Home Life Laurie Nigro Laurie Nigro OK, we’re a little odd. But we make each other...

Laurie Nigro
OK, we’re a little odd. But we make each other laugh and for that I am thankful

Do you ever have those days when you’re so exhausted that you’re kind of slap-happy? Though I didn’t cook for Thanksgiving, we traveled to two states, celebrated multiple birthdays and also delivered Christmas presents. Unfortunately, I didn’t really calculate any of this until two days prior to our departure.

I started making my various lists. Shopping would need to be done for hostess gifts, dessert ingredients, appetizers, beverages, three birthday gifts, and two Christmas gifts (which would all need wrapping). Packing would need to be done for me and my husband (no, he does not pack for himself, with good reason. Please reference this past blog for the full story.) Both children would need to pack, with some supervision. I needed to find a dog/cat/chicken sitter, which is not as easy as it sounds. I know— weird, right? So, it seemed a perfect night to try a new recipe that required eight hours of cooking, three pots, ingredients I didn’t have and the juicing of 15 pieces of fruit.


As the night wore on, I realized that no matter how tasty the meal was, I would never make it again because it was tainted with the flavor of exhaustion. Initially, the family loved the meal. But when I explained that each would be responsible for some aspect of cleanup, they quickly decided it was not worth the effort: “It was good and all, but let’s never do this again.”

Because we were all so tired. So tired that all filters were shut off and there were some truly odd (even for us) conversations throughout the course of dinner and dinner cleanup.

Me: Can you grab me a ripe avocado?

Husband: In Spanish, the A in avocado makes a Y sound. Yavocado.

Me: There should be one in the bowl on the table.

Husband: Yavocado.

Child 2: Do we need plates or bowls?

Husband: Yavocado.

Child 1: Do we have any seltzer?

Husband: Yavocado.

Me: It’s great how the entire family just disregards you.

Husband: It’s awesome.

Once we actually made it to the table, the comments did not stop.

Me: Who wants the avocado?

Husband: You mean yavocado?

Me: No. I will never mean that.

Husband: Say it. Say yavocado.

Me: Who wants sour cream?

After dinner, the thought of cleanup was daunting so we lingered a bit around the table. The conversation moved to things that needed doing prior to our departure. I suggested to the husband that he try again to deodorize his car. A few days prior, he discovered that some of the bait that he stores in the back (because doesn’t everyone keep jars of fish bait in their vehicle, just in case?) had leaked. Or opened. Or exploded. It doesn’t really matter what happened because the end result was the same. It smelled like a sewer. Other suggestions included a barroom on a Sunday morning and fish pee (defined as the smell of urine combined with the smell of fish.) So, in any words, generally unpleasant.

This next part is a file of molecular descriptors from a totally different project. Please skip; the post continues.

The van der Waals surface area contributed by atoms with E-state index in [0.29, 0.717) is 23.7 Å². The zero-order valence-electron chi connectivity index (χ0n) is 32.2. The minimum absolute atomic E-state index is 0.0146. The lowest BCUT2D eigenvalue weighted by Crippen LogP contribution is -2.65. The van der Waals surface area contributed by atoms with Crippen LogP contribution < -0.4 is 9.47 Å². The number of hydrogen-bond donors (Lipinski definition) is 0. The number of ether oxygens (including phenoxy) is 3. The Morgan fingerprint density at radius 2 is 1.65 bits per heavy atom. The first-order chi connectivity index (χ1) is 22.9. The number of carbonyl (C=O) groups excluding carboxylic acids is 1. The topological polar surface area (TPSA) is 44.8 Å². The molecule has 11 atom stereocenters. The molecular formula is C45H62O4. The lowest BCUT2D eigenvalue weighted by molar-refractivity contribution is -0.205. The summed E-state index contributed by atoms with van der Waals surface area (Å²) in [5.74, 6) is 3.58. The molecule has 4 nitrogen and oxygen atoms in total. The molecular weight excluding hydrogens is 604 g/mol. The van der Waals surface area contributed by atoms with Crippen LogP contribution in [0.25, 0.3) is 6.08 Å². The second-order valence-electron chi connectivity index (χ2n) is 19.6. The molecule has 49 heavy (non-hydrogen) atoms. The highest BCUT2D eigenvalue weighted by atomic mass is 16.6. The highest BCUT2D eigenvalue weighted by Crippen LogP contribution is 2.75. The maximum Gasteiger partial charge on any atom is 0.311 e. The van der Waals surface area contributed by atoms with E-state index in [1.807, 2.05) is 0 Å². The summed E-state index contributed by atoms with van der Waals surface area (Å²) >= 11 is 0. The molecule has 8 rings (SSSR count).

Since it is not my car and not my mess, I had not partaken in the cleanup effort. The husband was voicing his dismay that there was still a bad smell. I started to suspect that his effort may have been lackluster and began grilling him on procedure.

Me: I’m really surprised that the rag I coated in Citra-Solv didn’t take care of it. You did wipe up the area, right?

Husband: (exasperated) Yes. I wiped it up. And I even left the rag there so the citrus smell would take over.

Me: So, you left a nasty, fishy rag in your car?

Husband: No, I had sprayed the area prior.

Me: Then you left a befouled rag in the car. And you are surprised it still smells? It’s like cleaning up dog crap with a paper towel then leaving the paper towel in the trash and wondering why the kitchen smells like dog crap.

Child 1: You really are a dipshite.

I had hoped, when we went to bed, that this would all be forgotten. I was optimistic that the next day would be fresh and new, untainted with half-baked ideas, peculiar family dynamics, and the making up of words that border on racist. I should have known better. The family group text began at 6:43 a.m.

Husband: Yavocado.

Child 1: I hope you cut your hands off in an enclosure.

Me: Don’t wish injury on your father. There will be no more food if he cuts off his hands. Plus, he’s your dad.

Child 2: You two are insane (father and brother)

Me: I fear we may be slightly dysfunctional.

Child 2: Yep.

Husband: (sends image of severed hand)

Child 2: OMG stop I’m at school.

We’re not a proud people, but at least we get our share of laughter. And I decided that’s what I was thankful for this year: for the people in my life who bring a smile to my face, who deliver laughter to my heart, and who keep me in a constant state of exasperated disbelief.

I hope you and yours had a peaceful and joyous Thanksgiving and that the feeling lasts throughout the entire holiday season. From our insane asylum to yours, good luck!

And if you find yourself with a few (like, nine) extra hours to make a meal, try this amazing recipe for pork carnitas.

Laurie Nigro, is the mother of two biological children and one husband. She also takes care of a menagerie of animals that leave throw-up around for her to step in in the middle of the night. Laurie’s passionate about frugal, natural living, which is a nice way of saying she’s a kombucha-brewing, incense-burning, foodie freak who tries really hard not to spend money on crap made by child laborers. You can hear her rant about her muse (aka husband) and other things that have no bearing on your life, in this space each Sunday.

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Laurie Nigro
Laurie is the mother of two biological children and one husband and the caretaker of a menagerie of animals. Laurie is passionate about frugal, natural living. She was recognized by the L.I. Press Club with a “best humor column” award in 2016 and 2017. Email Laurie